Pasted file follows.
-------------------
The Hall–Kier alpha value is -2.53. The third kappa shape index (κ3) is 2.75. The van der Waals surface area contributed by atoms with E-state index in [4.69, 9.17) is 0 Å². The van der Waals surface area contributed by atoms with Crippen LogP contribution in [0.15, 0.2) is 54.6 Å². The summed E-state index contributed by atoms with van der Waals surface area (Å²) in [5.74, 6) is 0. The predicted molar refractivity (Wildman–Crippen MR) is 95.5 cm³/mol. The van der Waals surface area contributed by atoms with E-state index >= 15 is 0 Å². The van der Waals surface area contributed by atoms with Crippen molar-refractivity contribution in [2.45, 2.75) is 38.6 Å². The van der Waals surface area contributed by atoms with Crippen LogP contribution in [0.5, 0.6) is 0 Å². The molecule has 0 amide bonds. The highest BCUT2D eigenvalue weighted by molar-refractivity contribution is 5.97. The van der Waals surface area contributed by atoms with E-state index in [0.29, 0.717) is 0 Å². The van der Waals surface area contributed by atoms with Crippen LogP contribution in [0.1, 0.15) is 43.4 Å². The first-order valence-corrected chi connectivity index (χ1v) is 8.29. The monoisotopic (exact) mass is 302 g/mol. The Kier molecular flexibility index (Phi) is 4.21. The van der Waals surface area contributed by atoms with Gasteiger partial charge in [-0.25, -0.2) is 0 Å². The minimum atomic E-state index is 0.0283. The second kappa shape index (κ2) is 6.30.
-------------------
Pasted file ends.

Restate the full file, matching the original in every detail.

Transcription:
The Hall–Kier alpha value is -2.53. The third kappa shape index (κ3) is 2.75. The van der Waals surface area contributed by atoms with E-state index in [4.69, 9.17) is 0 Å². The van der Waals surface area contributed by atoms with Crippen LogP contribution in [0.15, 0.2) is 54.6 Å². The summed E-state index contributed by atoms with van der Waals surface area (Å²) in [5.74, 6) is 0. The predicted molar refractivity (Wildman–Crippen MR) is 95.5 cm³/mol. The van der Waals surface area contributed by atoms with E-state index >= 15 is 0 Å². The van der Waals surface area contributed by atoms with Crippen molar-refractivity contribution in [2.45, 2.75) is 38.6 Å². The van der Waals surface area contributed by atoms with Crippen LogP contribution in [0.5, 0.6) is 0 Å². The molecule has 0 amide bonds. The highest BCUT2D eigenvalue weighted by molar-refractivity contribution is 5.97. The van der Waals surface area contributed by atoms with E-state index in [0.29, 0.717) is 0 Å². The van der Waals surface area contributed by atoms with Crippen LogP contribution in [0.1, 0.15) is 43.4 Å². The first-order valence-corrected chi connectivity index (χ1v) is 8.29. The monoisotopic (exact) mass is 302 g/mol. The Kier molecular flexibility index (Phi) is 4.21. The van der Waals surface area contributed by atoms with Gasteiger partial charge in [-0.25, -0.2) is 0 Å². The minimum atomic E-state index is 0.0283. The second kappa shape index (κ2) is 6.30.